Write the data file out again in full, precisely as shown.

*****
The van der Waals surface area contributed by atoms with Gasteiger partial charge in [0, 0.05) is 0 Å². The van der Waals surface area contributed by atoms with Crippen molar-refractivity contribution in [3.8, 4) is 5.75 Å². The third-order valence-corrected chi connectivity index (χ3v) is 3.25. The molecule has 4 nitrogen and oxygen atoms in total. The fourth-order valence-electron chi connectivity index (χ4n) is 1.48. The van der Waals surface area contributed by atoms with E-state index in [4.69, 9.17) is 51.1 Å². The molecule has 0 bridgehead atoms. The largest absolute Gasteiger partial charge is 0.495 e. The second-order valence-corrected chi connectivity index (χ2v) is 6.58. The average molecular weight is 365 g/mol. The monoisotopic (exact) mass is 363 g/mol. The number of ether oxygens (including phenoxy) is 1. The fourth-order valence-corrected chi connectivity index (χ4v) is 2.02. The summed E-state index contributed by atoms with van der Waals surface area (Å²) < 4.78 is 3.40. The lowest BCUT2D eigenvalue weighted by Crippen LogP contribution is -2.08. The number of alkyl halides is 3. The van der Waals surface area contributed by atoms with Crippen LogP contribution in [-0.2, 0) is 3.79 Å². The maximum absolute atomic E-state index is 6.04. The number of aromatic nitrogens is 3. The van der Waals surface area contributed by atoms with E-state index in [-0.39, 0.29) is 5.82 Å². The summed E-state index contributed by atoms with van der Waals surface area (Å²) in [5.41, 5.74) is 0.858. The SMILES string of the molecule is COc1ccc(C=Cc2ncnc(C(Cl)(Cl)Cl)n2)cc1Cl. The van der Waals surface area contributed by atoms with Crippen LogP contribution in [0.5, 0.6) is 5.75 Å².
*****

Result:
The van der Waals surface area contributed by atoms with Gasteiger partial charge in [0, 0.05) is 0 Å². The van der Waals surface area contributed by atoms with Crippen molar-refractivity contribution in [3.8, 4) is 5.75 Å². The third-order valence-corrected chi connectivity index (χ3v) is 3.25. The molecule has 4 nitrogen and oxygen atoms in total. The fourth-order valence-electron chi connectivity index (χ4n) is 1.48. The van der Waals surface area contributed by atoms with E-state index in [4.69, 9.17) is 51.1 Å². The molecule has 0 bridgehead atoms. The largest absolute Gasteiger partial charge is 0.495 e. The second-order valence-corrected chi connectivity index (χ2v) is 6.58. The average molecular weight is 365 g/mol. The monoisotopic (exact) mass is 363 g/mol. The number of ether oxygens (including phenoxy) is 1. The fourth-order valence-corrected chi connectivity index (χ4v) is 2.02. The summed E-state index contributed by atoms with van der Waals surface area (Å²) < 4.78 is 3.40. The lowest BCUT2D eigenvalue weighted by Crippen LogP contribution is -2.08. The number of alkyl halides is 3. The van der Waals surface area contributed by atoms with Crippen LogP contribution in [-0.2, 0) is 3.79 Å². The maximum absolute atomic E-state index is 6.04. The number of aromatic nitrogens is 3. The van der Waals surface area contributed by atoms with E-state index in [-0.39, 0.29) is 5.82 Å². The summed E-state index contributed by atoms with van der Waals surface area (Å²) in [5.41, 5.74) is 0.858. The SMILES string of the molecule is COc1ccc(C=Cc2ncnc(C(Cl)(Cl)Cl)n2)cc1Cl. The van der Waals surface area contributed by atoms with Crippen LogP contribution in [0.5, 0.6) is 5.75 Å².